☞ There may be something about the teaching style or the materials, that – even though they’re doctrinally sound – are rubbing people the wrong way. Maybe the teacher lectures and your ladies want more discussion. Maybe she talks over their heads in a very academic style. Maybe the materials are too expensive or there’s something about the book that is off-putting. Maybe your church only does “canned” (workbook, DVD, etc.) studies and what your ladies really want is to study books of the Bible, or vice versa.

☞ Hopefully this isn’t the case, but if there are factions in your church, someone could be surreptitiously – out of jealousy, sowing discord, or other reasons – discouraging the women from attending.

☞ The logistics of the class might be inconvenient for some. Do you offer child care for those who need it? Is the class held on a convenient day of the week and time of day? Is your church and the room you’re using for the class accessible to women with disabilities? 

These are just a few things that came to mind. Some of them may have to do with the class or the teacher. Others have more to do with the women themselves. What can you do to encourage more women to attend?

✔ Pray – and be ready to be in it for the long haul – that God will change hearts and give the women of your church a greater desire for His Word. In the end, God is the only One who knows all of the reasons women aren’t attending Bible study, and He is the only One with the power to transform them and overcome those reasons. Pray fervently and trust Him.

✔ If you’re truly stumped as to why women aren’t attending Bible study, ask them. You could do so face to face, individually, or, with your pastor’s permission, send out an anonymous survey (you’ll probably get a better response this way) asking things like, “Is the lecture style teaching we offer a fit for you?” or “Would you be able to attend if we offered child care?”, and also leave space to write in comments. (Naturally, you would not be asking things like whether or not you should water down the theology of the class, but if you can remove a practical barrier to attendance, why wouldn’t you?)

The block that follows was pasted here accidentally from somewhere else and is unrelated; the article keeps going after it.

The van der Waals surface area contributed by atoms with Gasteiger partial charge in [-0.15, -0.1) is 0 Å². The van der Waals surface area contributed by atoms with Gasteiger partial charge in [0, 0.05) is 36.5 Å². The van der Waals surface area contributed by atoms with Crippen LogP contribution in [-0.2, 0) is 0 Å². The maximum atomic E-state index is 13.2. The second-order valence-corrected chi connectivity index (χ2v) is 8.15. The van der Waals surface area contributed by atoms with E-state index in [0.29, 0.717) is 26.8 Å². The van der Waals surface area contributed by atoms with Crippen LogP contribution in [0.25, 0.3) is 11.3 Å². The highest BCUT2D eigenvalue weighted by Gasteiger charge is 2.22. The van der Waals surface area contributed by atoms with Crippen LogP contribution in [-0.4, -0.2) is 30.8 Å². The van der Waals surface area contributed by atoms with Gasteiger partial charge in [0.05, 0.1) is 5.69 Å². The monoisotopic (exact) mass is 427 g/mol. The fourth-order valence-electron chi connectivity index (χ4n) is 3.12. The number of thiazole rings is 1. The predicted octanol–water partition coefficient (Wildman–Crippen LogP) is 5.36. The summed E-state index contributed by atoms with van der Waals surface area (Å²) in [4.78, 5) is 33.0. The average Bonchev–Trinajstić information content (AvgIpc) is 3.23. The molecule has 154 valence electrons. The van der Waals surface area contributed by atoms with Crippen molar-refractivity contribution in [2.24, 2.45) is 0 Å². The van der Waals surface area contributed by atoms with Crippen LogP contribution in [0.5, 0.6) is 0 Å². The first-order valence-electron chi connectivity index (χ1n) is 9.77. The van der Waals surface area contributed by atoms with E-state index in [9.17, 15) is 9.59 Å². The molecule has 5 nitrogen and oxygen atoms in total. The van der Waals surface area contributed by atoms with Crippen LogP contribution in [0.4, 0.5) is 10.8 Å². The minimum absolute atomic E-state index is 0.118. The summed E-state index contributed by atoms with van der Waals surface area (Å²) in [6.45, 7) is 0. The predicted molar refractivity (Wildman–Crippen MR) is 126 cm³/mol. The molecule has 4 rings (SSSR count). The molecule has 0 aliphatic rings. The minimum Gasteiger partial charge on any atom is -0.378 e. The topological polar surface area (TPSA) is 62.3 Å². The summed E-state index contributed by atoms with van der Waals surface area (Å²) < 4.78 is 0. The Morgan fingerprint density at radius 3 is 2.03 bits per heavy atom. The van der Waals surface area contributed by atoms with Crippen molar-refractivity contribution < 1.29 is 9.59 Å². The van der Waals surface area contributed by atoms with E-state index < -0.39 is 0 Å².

✔ Ask your pastor for advice. He knows the heartbeat of your congregation and will probably have some valuable counsel and suggestions.

✔ Be willing to try something different in the class. If you’ve only ever done workbook studies, do a study of a book of the Bible. Maybe a Saturday class isn’t convenient for a lot of people but a Sunday class would be. “I Shall Not be Moved” is for the theology of the class, not the logistics of it.

✔ Be willing to try something different than the class. There’s more than one way to skin a cat, and there’s more than one way to do discipleship. Bible studies are awesome, but how about taking a semester off and doing some one on one Titus 2 mentoring instead? Or some unstructured “let’s just sit and chat” fellowships or ladies’ night outs? Or a prayer group? Or some outreach projects? If your ladies are already getting good preaching in the worship service and good teaching in Sunday School, it’s OK to try a discipleship method other than a Bible study class.

✔ Are you doing enough publicity well in advance of the class? You should start a minimum of 3-4 weeks before the class begins, and you should blitz with a variety of media: verbal announcements in multiple worship services, announce it in the church bulletin, newsletter, web site, and social media pages, have Sunday School classes announce it, send out a church-wide e-mail, put up fliers around the church, and encourage the ladies who are already attending the classes to personally, individually invite other women.

✔ If your pastor is OK with it, consider having one of the women who has been a faithful member of the class give a testimony (during the worship service, in the church newsletter, or wherever appropriate) about how the class has helped and blessed her, the relationships she has built through the class, etc.

In the end, the old saying is true: “You can lead a horse to water, but you can’t make him drink.” You may bend over backwards and pray your kneecaps off and you may still have a small attendance. That’s OK. That’s on God. All you are responsible for is to pray, trust and obey Him, and be faithful to Him where He has planted you. God doesn’t measure your success by how many women attend, but by your faithfulness to Him.